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updated: 8/12/2017 4:50 PM

Sky point guard Vandersloot rising to the top

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  • With a string of double-double performances, Chicago Sky point guard Courtney Vandersloot has helped her team get back in the playoff picture.

    With a string of double-double performances, Chicago Sky point guard Courtney Vandersloot has helped her team get back in the playoff picture.
    Associated Press/file

  • Chicago Sky guard Courtney Vandersloot is leading the WNBA in assists this season.

    Chicago Sky guard Courtney Vandersloot is leading the WNBA in assists this season.
    Associated Press/file

 
 

Even the pros doubt themselves sometimes.

Chicago Sky point guard Courtney Vandersloot didn't always believe she was cut out for the WNBA.

"It was really a big adjustment for me," Vandersloot said of transitioning from college ball at Gonzaga to the WNBA. "And I was like, 'I don't know if I belong.' "

She knows now. Everyone does.

In her seventh pro season, Vandersloot is having a career year, and is arguably the league's premier point guard.

Vandersloot is the reigning Eastern Conference player of the week after posting back-to-back games with double-figure points and assists last week. Her third game in a row with double-figure points and assists this season set a league record. She's now at five games in a row with a double-double after racking up 21 points and 10 assists in a win over San Antonio on Thursday.

Vandersloot, who has the Sky in playoff contention with her sharp play, leads the WNBA in assists (7.9 per game) and is third on the Sky in scoring (11.3 points per game).

"Numbers-wise, this might be my best season and I'm enjoying it," Vandersloot said. "I know it sounds cliché, but I really just want to win. I am happy, though, that both are happening.

"The style that we're playing (up-tempo and a freedom for Vandersloot to create), it's fun.

"I like getting people involved and seeing people making shots. That's exciting for me. The fact that I'm scoring at the same time is just kind of a bonus.

"The ball is in my hands a little more now. The show is kind of run through me a little more. It's more of an opportunity."

Vandersloot got plenty of opportunities in her rookie season when she started 26 of 34 games in 2011.

That didn't mean she was comfortable, though. She said she felt outsized, outmuscled and out-quicked.

She wasn't expecting such a big jump from college basketball, where she was the national point guard of the year. That was why she questioned her place in the WNBA.

"Not to say anything bad and I don't want to bash my conference (West Coast Conference) or my school (Gonzaga), but I played in a smaller conference and it was a big jump when I got to the pros," Vandersloot said. "It's always a jump no matter what from college. But then when you go from where I was playing and you're playing the Stanfords and the UConns maybe once a year instead of all the time, I just didn't have the competition or the physicality or the speed.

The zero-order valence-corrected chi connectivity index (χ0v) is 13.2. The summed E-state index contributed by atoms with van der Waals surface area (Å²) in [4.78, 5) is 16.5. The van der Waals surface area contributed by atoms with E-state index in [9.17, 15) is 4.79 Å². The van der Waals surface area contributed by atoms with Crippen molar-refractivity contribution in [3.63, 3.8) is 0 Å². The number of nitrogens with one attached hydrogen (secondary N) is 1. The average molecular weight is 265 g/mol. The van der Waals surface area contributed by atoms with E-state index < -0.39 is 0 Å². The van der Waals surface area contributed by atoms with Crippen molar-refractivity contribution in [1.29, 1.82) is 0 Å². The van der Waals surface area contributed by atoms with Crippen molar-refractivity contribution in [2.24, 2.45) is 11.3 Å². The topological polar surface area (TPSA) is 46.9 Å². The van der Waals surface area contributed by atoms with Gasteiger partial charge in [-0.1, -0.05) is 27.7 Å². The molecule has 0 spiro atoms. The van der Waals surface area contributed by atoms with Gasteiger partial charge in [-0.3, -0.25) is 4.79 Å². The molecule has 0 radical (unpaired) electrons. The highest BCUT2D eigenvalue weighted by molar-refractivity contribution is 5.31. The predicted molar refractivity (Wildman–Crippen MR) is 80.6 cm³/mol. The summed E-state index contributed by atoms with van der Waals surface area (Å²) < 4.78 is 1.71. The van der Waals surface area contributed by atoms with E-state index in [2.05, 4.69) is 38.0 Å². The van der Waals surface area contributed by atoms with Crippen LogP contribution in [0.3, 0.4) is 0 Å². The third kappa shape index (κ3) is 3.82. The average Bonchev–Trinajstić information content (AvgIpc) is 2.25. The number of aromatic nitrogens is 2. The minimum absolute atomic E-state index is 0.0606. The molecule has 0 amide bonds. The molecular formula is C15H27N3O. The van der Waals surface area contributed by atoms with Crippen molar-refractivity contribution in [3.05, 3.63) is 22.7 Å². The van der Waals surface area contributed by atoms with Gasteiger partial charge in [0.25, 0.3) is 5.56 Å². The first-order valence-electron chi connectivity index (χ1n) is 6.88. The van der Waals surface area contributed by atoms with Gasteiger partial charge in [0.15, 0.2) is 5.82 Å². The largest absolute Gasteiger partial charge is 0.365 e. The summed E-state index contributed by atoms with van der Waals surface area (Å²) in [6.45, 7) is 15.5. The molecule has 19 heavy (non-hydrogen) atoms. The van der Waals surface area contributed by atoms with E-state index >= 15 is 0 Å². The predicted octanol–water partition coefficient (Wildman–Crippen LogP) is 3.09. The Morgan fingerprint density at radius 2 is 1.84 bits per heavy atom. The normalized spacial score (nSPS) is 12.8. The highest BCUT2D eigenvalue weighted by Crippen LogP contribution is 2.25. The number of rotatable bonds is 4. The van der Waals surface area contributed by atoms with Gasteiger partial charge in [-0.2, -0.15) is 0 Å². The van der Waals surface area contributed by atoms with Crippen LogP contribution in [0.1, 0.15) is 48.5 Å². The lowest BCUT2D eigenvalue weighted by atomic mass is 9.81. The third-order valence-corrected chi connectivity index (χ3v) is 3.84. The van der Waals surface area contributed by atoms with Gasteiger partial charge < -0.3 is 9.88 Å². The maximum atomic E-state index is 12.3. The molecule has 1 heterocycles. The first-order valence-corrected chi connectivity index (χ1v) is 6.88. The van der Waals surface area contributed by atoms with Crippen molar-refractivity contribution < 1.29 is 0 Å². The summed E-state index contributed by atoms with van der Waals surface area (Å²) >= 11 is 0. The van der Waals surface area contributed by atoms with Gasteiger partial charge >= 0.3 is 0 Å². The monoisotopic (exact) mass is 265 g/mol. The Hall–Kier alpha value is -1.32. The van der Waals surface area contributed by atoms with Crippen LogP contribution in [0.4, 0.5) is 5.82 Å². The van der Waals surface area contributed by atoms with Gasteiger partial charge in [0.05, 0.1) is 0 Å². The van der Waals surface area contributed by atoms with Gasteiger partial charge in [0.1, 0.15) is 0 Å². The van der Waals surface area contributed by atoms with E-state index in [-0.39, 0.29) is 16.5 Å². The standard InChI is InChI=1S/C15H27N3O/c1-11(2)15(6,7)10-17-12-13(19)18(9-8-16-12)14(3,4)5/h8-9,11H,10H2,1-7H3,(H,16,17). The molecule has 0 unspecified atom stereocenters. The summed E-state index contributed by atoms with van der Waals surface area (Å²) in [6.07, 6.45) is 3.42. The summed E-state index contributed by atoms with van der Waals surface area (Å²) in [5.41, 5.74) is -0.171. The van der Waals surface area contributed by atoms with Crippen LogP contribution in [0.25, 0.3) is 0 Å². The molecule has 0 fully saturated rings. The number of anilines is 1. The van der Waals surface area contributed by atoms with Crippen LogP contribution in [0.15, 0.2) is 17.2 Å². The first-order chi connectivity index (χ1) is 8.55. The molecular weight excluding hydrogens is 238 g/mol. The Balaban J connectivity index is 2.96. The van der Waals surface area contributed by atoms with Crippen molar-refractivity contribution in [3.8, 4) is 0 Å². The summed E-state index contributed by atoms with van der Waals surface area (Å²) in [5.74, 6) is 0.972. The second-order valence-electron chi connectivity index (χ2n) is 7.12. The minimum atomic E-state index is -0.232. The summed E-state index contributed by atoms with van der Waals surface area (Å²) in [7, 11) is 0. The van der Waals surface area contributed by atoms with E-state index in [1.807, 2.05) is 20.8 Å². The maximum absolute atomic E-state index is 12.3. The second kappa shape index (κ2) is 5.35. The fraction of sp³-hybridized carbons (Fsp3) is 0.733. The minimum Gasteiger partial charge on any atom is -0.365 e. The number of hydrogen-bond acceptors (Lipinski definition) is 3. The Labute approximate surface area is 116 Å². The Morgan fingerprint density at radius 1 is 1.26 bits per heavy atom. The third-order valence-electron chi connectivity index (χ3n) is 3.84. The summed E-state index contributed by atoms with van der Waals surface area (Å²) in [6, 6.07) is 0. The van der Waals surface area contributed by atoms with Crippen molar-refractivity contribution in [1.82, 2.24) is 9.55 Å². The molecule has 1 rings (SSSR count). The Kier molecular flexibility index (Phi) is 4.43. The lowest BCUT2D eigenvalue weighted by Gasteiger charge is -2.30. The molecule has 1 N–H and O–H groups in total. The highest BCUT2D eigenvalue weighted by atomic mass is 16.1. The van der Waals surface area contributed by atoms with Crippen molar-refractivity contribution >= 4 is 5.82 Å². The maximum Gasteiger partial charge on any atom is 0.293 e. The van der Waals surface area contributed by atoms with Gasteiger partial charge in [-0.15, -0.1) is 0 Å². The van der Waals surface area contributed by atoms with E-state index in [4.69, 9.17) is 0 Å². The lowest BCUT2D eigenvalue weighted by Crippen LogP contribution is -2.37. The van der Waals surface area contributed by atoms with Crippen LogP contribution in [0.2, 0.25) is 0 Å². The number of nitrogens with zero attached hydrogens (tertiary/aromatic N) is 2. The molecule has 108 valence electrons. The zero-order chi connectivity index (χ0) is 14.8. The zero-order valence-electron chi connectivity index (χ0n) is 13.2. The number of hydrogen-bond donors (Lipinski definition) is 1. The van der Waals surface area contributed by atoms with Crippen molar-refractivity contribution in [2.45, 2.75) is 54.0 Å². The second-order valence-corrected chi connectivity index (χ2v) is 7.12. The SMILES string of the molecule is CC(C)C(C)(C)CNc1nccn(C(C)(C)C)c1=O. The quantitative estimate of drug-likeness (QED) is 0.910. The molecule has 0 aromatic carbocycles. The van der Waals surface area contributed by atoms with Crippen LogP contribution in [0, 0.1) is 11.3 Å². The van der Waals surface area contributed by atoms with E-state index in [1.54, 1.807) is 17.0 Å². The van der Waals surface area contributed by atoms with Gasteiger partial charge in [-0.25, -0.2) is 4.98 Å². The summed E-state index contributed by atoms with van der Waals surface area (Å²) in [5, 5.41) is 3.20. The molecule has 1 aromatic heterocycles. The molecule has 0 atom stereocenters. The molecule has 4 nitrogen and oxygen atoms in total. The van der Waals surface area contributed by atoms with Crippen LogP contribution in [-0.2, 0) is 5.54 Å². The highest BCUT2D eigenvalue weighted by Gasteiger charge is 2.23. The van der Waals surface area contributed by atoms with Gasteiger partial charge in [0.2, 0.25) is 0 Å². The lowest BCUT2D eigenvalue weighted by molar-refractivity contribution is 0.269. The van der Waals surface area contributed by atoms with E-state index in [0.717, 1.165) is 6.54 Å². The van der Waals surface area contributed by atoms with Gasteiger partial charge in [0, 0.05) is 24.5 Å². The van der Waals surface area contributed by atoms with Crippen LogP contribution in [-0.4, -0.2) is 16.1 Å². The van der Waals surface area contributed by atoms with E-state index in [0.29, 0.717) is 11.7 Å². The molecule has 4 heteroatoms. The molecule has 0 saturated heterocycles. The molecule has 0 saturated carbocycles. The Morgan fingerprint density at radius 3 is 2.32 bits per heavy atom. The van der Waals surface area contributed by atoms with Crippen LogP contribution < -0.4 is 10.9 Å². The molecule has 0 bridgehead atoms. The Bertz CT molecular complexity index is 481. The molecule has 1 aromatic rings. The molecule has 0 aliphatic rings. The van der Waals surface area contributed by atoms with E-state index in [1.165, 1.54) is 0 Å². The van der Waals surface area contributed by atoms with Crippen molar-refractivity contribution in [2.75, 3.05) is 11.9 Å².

"Luckily I had coaches who believed in me, and this team (Sky) that has always believed in me. And with hard work I've continued to get better. And now, seven years into the league, I'm seeing again what I was my senior year."

As a senior at Gonzaga, Vandersloot was the first Division I player (female or male) in NCAA history to finish with 2,000 points and 1,000 assists for her career.

Vandersloot says the biggest difference between making that kind of impact in college versus in the pros is strength. After years of getting pushed around in her WNBA career, Vandersloot has committed to the weight room in recent years. Almost excessively.

"I love it, I'm addicted to it," Vandersloot said. "I'm not the strongest, but I lift every single game day, which people think is crazy. I do it overseas, too.

"It's just that I know that I'm a better player when I'm stronger. When I don't lift, that's when my shot is all messed up. It's part of a routine now for me. Part of being a professional is knowing what's good for your body and what you can do for your body that will make you better. That kind of stuff I had to learn, and I didn't know that early in my career."

Vandersloot says she learned the most important part of being a point guard at a very early age:

"Everyone is looking at you always, even when you don't want them to," Vandersloot said with a laugh. "If you're the hardest worker and you're having fun with it, people are going to jump on board. That's the biggest thing."

• Patricia Babcock McGraw also works as a basketball color analyst for games involving DePaul University, the Big Ten, the Big East, Northern Illinois University, Chicago Sky and the Illinois High School Association. Follow her on Twitter @BabcockMcGraw.

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